Virgil Abloh's Role as Men's Artistic Director of Louis Vuitton Is a Major Win For Streetwear

Abloh is officially now Louis Vuitton’s men’s artistic director. But what will it mean for streetwear and high-fashion?

In 2012, Jay-Z and Kanye West released a Watch The Throne series by VOYR that included intimate footage from the making of the album and tour. In one scene, Virgil Abloh, dressed in a black T-shirt, is talking on the phone as he walks down a hallway. In the background is his voiceover: “You gotta imagine we’re kids from Chicago. Just hip-hop, urban, so it’s like going to the Gucci store for the first time on Michigan Avenue to be like, look at it and then learn past it. Look at Louis Vuitton and then learn past it and ultimately come for it, like all this shit represents me.”

At the time, Abloh was mostly working as Kanye West’s creative director. He hadn’t launched Pyrex Vision or Off-White, or collaborated with Nike or became a mega-hyped designer. Little did he know that roughly seven years later he’d not only learn from Louis Vuitton but also work for the storied fashion house.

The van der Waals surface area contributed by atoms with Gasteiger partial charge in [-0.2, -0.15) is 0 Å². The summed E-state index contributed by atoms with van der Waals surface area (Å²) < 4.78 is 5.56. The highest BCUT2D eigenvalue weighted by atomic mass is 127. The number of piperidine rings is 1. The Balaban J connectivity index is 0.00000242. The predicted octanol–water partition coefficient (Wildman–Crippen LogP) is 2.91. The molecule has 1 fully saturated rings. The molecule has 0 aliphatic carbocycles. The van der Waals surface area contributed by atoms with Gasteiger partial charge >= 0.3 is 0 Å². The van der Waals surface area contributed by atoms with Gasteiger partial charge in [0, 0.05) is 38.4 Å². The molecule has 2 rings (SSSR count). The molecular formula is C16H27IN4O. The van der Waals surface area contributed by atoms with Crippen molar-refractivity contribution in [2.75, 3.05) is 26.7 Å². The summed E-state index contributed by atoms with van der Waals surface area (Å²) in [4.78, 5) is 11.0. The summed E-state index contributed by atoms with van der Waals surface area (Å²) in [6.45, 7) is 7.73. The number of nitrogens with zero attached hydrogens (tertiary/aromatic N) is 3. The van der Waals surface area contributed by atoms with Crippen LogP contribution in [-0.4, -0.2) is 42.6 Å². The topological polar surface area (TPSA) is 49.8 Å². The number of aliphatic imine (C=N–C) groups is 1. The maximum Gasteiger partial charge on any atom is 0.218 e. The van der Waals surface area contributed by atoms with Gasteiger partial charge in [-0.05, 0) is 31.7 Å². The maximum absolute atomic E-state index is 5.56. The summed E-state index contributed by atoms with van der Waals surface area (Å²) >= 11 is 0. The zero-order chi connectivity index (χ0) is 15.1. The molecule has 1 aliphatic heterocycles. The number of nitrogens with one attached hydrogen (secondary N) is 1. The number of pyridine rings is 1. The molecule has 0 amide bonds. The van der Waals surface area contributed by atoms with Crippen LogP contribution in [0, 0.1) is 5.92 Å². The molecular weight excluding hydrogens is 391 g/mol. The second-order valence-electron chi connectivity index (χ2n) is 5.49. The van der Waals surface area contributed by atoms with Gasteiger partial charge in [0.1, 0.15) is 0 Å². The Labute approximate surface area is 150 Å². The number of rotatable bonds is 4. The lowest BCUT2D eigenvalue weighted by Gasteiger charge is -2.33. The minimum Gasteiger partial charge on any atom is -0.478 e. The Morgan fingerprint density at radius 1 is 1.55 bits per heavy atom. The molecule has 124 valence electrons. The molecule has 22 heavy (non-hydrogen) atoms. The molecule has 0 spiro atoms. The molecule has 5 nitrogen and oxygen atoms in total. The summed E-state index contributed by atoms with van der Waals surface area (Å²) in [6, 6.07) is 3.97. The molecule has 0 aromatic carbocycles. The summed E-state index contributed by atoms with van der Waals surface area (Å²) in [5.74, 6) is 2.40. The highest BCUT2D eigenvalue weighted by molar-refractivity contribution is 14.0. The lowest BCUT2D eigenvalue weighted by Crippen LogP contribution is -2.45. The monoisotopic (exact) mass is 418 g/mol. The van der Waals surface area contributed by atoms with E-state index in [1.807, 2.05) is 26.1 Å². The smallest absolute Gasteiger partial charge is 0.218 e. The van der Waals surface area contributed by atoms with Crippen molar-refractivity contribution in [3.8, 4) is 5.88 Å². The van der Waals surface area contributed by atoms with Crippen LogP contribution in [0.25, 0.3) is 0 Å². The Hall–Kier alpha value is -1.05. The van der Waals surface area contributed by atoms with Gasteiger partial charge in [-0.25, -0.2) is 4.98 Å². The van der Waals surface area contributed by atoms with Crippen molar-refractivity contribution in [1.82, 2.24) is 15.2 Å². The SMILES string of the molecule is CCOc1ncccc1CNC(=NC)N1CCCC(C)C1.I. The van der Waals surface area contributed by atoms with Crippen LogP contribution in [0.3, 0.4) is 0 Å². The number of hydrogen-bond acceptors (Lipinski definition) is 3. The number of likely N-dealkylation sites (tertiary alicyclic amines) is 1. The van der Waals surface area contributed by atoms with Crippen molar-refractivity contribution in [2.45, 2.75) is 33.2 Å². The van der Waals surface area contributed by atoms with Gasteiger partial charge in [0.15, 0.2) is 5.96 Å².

Early this morning, Louis Vuitton announced that Abloh had been appointed men’s artistic director of the Parisian fashion house. He will succeed Kim Jones, who left the label in January and has since been named Dior Homme’s artistic director. Abloh, who will present his first LV collection in Paris in June, joins Balmain’s Olivier Rousteing and former Givenchy creative director Ozwald Boateng as one of few black designers to head up a fashion house.

“It is an honor for me to accept the position of men’s artistic director for Louis Vuitton. I find the heritage and creative integrity of the house are key inspirations and will look to reference them both while drawing parallels to the modern times,” Abloh said in a statement.